For me, anxiety is like a red light flashing on the dashboard of the car. Something is “out of synch” and needs attention. Anxiety means I am either misrepresenting myself in a public situation and subliminally calling my own bluff; or lying to myself about my own life in a way I previously avoided or denied in a most convincing and “successful” manner. Defence mechanisms, previously well established and intact, become weakened and obsolete. Unmetabolised, unconscious complexes begin to break through into consciousness, often in a subliminal way, and disrupt the equilibrium of the personality.

If the “body logic” sets in, and the brain pathways responsible recalibrate the adreno-hypothalamic axis, thereby raising basal levels of adrenalin, to a new elevated “norm”, then the condition becomes autonomous. You may regard yourself as having adjusted maturely to the demands and responsibilities appropriate to life, but in reality you are living with anxiety and stress and you are disconnected from your authentic self.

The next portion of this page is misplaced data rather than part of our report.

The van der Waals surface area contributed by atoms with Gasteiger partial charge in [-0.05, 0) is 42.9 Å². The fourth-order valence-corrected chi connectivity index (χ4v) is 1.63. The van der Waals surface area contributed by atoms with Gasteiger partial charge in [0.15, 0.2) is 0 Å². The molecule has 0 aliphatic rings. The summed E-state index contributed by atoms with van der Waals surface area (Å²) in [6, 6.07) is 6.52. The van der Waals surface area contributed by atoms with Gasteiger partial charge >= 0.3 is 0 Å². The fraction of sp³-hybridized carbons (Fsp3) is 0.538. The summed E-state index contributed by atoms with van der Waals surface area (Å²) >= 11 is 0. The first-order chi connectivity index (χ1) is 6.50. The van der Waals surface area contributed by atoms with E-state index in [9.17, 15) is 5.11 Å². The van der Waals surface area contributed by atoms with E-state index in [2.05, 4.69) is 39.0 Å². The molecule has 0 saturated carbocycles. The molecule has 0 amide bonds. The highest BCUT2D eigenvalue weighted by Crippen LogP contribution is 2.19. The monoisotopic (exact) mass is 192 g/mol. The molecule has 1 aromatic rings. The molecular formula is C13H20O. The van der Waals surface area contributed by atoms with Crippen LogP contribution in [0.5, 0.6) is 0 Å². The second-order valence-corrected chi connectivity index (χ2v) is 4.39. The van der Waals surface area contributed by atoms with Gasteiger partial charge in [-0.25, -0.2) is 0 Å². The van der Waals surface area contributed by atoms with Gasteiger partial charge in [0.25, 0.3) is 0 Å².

I want to challenge the assumptions that allow one to live in states of anxiety or stress, by either just accepting them as inevitable shameful symptoms or by developing poor self-worth or even by compensating and resorting to hyper-functional behaviour, and learn to say NO to living an inauthentic life based on old scripts, and YES to discovering your own real personality. To re-evaluate old patters, and retrain inner voices from declaring you a “failure”; or “immature” or weak and sick, one needs to be aware of the cognitive distortions one has learned from unrecognised complexes. These old “voices” that set standards and pass judgments inside us, are called negative introjects, and have developed from early formative experiences that have shaped our inner world.